Stop Throwing Your Leader Under The Bus

A leader is best when people barely know he exists when his work is done, his aim fulfilled, they will say: we did it ourselves.

– Lao Tzu

I read the story of a young man who applied for a job as a farmhand. When asked for his qualifications, he told the farmer about his previous experience then said, “I can sleep when the wind blows.” This puzzled the farmer, but he took a liking to the young man and hired him. A few months later, the farmer was awakened in the night by a violent storm. He ran outside to make sure that everything was secured. He found the barn doors tightly shut and the shutters closed. The storage shed and machinery was already properly taken care of. That was when the farmer realized the significance of the statement, “I can sleep when the wind blows.”

Just as the farmer found the type of worker he needed in the young farmhand, so too, do employers need those dependable people within their organizations. They need those who know what to do when the winds blow and the storms rage.

In my space here last week, I wrote about leaders not throwing their people under the bus. This week, we flip the script. The measure of your value to your organization is in how you treat those in positions ahead of you.

Thriving and successful organizations are so because those in leadership and all within it place premium value on relationships, communication, trust, clearly defined values and goals, and collaboration to name a few. But when people within the organization are throwing the leader under the bus then the health of the organization is at stake. And for the sake of context here, I am not talking about incompetent bosses, bullies, and jerks which is a topic for another day. I am more directly addressing the issue of an otherwise good leader performing well.

So what are some of the more common ways leaders are thrown under the bus and what are the consequences? Let’s explore these four ways.

You throw your leader under the bus when you elevate your agenda ahead of the organizations’ agenda

When you put your personal agenda ahead of the organization’s agenda, then you are undermining those in leadership. If you are placing what’s best for you ahead of what’s best for everyone then you are only serving your own interests. The way you get ahead is not by cutting the legs out from underneath those in leadership but by elevating them. When you help your leader succeed you will succeed.

Leadership Truth: No matter what our circumstances, our greatest limitation isn’t the leader above us-it’s the spirit within us. – John Maxwell

You throw your leader under the bus with whisper campaigns

It usually sounds something like, “If I were the one in charge…”, or “She’s in way over her head” and of course this one, “He’s always playing favorites”.  And from there it takes on a life of it’s on. Instead of adding value to your leader by “leading up”, many find it easier to just throw them under the bus. But when you see that your success is tied to your leader’s success you will begin to see things in a new light. Maybe instead of water cooler whispers, you can try having their back.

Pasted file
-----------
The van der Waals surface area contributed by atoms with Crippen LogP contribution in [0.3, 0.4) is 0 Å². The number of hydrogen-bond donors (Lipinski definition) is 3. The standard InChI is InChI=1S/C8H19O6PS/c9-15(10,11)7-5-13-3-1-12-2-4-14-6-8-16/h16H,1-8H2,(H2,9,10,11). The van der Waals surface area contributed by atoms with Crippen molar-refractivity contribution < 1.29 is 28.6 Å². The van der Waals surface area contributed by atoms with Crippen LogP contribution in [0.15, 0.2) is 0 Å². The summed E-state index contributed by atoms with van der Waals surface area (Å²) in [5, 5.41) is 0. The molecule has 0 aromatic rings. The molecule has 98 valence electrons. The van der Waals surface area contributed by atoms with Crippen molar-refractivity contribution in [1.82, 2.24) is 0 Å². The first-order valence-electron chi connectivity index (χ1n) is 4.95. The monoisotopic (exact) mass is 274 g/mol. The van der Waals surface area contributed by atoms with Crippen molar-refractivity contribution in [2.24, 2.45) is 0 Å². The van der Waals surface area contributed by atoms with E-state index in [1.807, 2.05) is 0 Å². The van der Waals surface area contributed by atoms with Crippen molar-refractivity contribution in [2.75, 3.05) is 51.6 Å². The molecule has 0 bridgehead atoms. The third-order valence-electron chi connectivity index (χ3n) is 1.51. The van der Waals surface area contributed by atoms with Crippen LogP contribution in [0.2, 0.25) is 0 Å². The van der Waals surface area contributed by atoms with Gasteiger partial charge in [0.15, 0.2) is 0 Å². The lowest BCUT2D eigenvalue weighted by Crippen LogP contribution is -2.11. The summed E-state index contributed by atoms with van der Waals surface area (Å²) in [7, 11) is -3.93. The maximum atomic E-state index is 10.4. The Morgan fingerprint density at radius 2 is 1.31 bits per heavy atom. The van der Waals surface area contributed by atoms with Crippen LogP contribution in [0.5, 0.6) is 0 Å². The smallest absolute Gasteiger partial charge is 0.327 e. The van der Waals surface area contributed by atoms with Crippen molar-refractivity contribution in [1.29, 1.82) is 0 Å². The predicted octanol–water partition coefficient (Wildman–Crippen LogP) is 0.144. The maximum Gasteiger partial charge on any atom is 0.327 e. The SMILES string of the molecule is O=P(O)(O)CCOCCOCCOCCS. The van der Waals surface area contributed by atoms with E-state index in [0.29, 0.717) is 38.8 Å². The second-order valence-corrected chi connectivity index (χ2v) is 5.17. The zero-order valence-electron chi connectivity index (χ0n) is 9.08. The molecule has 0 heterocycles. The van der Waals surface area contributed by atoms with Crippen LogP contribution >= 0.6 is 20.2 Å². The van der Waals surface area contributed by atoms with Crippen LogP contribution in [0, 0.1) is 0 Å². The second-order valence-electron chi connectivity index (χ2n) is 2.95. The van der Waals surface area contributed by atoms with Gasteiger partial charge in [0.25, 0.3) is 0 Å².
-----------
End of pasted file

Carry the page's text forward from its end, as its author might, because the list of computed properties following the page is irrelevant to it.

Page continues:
Leadership Truth: If you want to get ahead, leading up is much better than kissing up. – Dan Rieland

You throw your leader under the bus when you withhold your best and don’t offer solutions

When you withhold your best from your leader and don’t offer solutions you are making the work of your leader harder. You are denying your organization the leverage they need to move forward. Solutions withheld is progress denied. By not giving your best, offering your best, and being your best, you are more of an obstacle to progress than you are a help. Those in leadership need you at the top of your game, not holding back. They need to see that you are a strong team player.

Leadership Truth: The team with the best players wins. – Jack Welch

You throw your leader under the bus when you are unable to adapt

Flexibility is essential to a thriving workplace culture. So long as you have a “this is the way we’ve always done it,” attitude and are unable to make adjustments, then you are throwing your leaders under the bus. When the wind blows and the storms come, you should be able to demonstrate to your leadership that you can sleep in the wind. Let your leadership see that you can adjust your sails and not only adapt to change but you can lead it.

Leadership Truth: Growth is painful. Change is painful. But, nothing is as painful as staying stuck where you do not belong. – N.R. Narrayana

I know this to be true – no one likes being thrown under the bus. We need more people on it and no one thrown under it. It’s time to find a better way and lead by example.

Doug Dickerson
Doug Dickersonhttps://www.dougdickerson.net/
DOUG has been speaking to audiences in the U.S. and overseas for more than 30 years. Doug knows how to spin a story, make you laugh, and how to challenge your traditional ways of thinking about leadership. Most of all, Doug is committed to helping you grow as a leader. Doug is a graduate of Southeastern University in Lakeland, Florida and studied Clinical Pastoral Education at Palmetto Baptist Medical Center in Columbia, South Carolina. While his leadership expertise has its roots in ministry and teaching. His background also includes public relations and business. Doug understands the necessity of leadership development and why creating a leadership culture in your organization is critical to your success. He is the author of four leadership books including: Leaders Without Borders, 9 Essentials for Everyday Leaders, Great Leaders Wanted, It Only Takes a Minute: Daily Inspiration for Leaders on the Move, and Leadership by the Numbers. As a speaker, Doug delivers practical and applicable leadership insights with a dose of humor and authenticity that endears him to a wide range of audiences.
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